Happy Friday the 13th

Have I mentioned before that I really like the number 13? I’ve never really understood the whole “Friday the 13th is bad luck” thing.

This is the only Friday the 13th we’ll have this year (the next one isn’t until May 2011)  so celebrate it. Like an eclipse, only slightly less awesome.  (I say “slightly” rather than “extremely” because who doesn’t love a Friday the 13th with meteor showers?)

Remember, don’t look straight at a Friday the 13th or you’ll go blind.

MYOB

In May, when she could still hold a lengthy conversation without veering off into another world, my mother mentioned in passing that my brother once told her that she was responsible for my being overweight. (How we got to that point in our conversation is a very long story that I will spare you.) Or, rather, that she was responsible for my not losing the weight once I had gained it.

(I should explain. This particular brother has never had an excess weight problem. Not as a teenager and not as an adult. Like my sister, he’s always been one of those people with a need to be physically active. When we were younger, he and I looked alike enough to be twins. But we do not have the same interests or the same minds or the same outlook on exercise. He’s always been a bit of an exercise freak. He worked out all the time, ran even more, and was continually on the go. As a result, he’s always been kind of wiry. Me, on the other hand, I’m more cerebral, more indoorsy, sedentary. My pastimes were things like reading or painting or writing poetry, while his were judo, running, and suntanning.)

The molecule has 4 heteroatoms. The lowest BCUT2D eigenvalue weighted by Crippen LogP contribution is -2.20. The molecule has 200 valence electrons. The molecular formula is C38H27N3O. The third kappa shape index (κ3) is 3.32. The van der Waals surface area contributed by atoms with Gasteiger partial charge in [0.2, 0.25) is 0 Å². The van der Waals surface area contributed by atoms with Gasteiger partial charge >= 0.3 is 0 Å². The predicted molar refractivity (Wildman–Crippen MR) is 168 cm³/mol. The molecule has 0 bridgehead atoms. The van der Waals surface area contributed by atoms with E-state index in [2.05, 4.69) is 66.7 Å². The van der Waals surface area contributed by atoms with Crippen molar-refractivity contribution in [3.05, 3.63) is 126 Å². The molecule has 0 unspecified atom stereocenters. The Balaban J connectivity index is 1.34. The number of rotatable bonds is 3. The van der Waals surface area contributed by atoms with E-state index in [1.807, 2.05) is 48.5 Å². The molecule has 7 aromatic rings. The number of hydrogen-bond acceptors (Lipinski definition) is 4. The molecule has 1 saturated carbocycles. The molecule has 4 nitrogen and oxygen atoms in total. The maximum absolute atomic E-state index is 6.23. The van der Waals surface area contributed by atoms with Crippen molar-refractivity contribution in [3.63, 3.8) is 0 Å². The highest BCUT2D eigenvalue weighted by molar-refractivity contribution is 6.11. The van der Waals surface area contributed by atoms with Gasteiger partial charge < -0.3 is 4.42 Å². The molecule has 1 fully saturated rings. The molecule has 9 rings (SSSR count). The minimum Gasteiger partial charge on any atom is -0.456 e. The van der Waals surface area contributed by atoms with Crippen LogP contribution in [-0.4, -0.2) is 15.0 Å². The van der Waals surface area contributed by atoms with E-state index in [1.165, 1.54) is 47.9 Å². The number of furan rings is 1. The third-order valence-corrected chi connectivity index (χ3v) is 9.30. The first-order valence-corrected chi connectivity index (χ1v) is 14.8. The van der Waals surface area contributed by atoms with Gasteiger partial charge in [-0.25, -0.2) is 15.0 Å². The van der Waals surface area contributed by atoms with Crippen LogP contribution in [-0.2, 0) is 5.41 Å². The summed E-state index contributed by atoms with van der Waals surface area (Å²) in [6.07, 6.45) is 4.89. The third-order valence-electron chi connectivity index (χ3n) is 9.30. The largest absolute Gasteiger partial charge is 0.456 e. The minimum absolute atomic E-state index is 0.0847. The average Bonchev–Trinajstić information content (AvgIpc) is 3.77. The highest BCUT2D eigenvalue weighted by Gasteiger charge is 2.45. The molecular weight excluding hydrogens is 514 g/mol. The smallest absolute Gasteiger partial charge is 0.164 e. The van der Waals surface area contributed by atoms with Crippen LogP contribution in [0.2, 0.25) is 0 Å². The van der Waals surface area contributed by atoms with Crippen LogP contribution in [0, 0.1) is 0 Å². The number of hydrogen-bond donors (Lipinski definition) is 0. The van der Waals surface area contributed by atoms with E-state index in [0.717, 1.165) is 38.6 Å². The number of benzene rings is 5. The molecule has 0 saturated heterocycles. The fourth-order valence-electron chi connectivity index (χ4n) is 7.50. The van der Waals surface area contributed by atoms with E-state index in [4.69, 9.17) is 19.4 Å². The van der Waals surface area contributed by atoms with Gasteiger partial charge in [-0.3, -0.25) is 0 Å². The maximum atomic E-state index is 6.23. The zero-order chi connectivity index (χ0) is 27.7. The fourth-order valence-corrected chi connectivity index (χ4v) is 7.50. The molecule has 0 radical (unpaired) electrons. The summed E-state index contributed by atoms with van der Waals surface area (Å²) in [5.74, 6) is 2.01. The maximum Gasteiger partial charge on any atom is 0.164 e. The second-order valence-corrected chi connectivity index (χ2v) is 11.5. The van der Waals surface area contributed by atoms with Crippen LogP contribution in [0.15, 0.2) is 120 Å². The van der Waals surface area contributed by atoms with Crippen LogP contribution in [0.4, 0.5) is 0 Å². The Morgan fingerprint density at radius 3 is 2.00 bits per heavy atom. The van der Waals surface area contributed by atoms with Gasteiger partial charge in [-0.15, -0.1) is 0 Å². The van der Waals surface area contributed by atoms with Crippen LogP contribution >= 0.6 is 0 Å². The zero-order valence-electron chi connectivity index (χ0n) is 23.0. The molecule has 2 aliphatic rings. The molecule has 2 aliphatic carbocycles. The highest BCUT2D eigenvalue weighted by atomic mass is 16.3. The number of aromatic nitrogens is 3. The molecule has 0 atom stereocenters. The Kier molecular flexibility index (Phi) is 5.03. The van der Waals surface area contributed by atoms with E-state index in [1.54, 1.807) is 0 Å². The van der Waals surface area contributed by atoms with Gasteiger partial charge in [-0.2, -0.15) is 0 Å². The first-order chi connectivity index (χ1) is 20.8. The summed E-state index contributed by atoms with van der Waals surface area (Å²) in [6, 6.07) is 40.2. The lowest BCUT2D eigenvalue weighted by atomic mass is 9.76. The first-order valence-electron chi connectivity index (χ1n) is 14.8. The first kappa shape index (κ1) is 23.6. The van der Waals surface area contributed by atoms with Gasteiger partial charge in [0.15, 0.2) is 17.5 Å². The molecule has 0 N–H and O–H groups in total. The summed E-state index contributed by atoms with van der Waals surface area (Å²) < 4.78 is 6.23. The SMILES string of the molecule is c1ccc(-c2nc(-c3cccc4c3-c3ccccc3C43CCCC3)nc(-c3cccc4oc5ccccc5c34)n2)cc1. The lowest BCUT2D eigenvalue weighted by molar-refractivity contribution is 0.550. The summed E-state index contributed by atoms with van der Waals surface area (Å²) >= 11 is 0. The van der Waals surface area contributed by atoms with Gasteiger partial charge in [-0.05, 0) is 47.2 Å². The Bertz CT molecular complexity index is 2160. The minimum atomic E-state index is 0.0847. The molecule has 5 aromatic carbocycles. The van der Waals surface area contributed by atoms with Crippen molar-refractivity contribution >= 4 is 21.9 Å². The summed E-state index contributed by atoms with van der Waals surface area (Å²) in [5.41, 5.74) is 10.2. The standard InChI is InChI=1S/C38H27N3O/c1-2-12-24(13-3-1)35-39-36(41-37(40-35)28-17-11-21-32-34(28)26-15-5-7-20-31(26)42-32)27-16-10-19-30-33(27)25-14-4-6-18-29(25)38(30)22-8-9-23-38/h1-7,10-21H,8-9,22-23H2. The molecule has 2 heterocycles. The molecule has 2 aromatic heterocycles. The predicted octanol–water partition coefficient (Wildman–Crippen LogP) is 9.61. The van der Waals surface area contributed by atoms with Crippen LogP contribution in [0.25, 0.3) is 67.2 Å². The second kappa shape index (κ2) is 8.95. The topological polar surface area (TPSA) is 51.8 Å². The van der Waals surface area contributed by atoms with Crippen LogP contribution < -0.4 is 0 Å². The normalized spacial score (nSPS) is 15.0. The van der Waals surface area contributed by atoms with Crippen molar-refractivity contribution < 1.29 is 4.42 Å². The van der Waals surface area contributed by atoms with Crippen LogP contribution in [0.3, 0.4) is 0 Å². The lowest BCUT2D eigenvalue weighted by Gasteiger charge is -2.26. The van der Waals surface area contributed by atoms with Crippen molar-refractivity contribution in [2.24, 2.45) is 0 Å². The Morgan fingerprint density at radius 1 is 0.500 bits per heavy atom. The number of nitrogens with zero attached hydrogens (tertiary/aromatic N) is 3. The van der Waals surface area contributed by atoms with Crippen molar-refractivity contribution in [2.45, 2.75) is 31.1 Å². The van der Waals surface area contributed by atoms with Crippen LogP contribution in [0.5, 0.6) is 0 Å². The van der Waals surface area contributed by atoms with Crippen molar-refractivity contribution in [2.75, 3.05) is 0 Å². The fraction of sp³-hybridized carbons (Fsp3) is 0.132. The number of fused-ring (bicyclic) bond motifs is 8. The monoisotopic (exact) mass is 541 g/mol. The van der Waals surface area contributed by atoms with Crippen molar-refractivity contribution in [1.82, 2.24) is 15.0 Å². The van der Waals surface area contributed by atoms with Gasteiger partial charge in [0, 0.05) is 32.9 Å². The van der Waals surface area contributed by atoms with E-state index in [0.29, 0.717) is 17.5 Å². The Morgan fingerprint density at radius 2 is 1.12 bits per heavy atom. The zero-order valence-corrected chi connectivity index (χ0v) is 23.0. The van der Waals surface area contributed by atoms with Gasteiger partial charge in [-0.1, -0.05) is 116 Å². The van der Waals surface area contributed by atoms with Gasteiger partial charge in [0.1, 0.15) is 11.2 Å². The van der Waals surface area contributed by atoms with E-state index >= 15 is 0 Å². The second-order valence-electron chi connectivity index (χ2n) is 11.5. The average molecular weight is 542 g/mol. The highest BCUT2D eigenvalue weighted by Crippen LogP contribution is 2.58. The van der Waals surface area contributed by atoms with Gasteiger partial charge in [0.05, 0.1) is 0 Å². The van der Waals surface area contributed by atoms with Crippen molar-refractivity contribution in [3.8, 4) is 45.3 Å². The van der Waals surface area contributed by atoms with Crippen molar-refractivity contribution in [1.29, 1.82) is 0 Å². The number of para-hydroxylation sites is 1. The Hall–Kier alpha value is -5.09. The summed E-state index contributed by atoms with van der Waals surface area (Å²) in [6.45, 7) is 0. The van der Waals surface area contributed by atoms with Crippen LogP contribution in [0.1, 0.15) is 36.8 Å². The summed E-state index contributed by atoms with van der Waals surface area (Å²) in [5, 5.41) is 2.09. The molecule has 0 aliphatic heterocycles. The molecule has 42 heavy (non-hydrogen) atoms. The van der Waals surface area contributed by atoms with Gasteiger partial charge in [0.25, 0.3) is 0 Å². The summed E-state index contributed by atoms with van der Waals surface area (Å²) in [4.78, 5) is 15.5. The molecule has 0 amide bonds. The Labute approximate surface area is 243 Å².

I’m not sure my brother actually understands my mother or where she comes from. Oh, he knows the dry facts of her early life, but I don’t think he really understands what that early life has done to her. Still, that’s his issue to deal with and really  none of my business except as I try to clean up the damage his comments leave behind.

But when you start blaming my mother for the road my life has taken, you’ve crossed the line well into my business…which, interestingly enough, is none of his concern. He has no idea why I’m overweight, or why I do or have done anything in my life. We really hardly know one another as adults. I’m not privy to the details of family conversations about my size, though I’m sure there has been one or two, but the fact of the matter is that no one involved in those conversations knows anything about me that I haven’t shared with them (or that isn’t several decades out-of-date). And I may or may not have shared the truth, the whole truth, and nothing but the truth. Some days I don’t even know what the Truth is with respect to my life and my internal motivations. Humans are complex creatures.

I don’t really care if family members talk about me, behind my back or in front of my face, or speculate to their hearts’ content about my life and my future. But I have a huge problem with people deliberately making my mother feel bad — adding to the guilt she has been carrying since she was ten years old — on my behalf. It’s mean, and it’s cruel.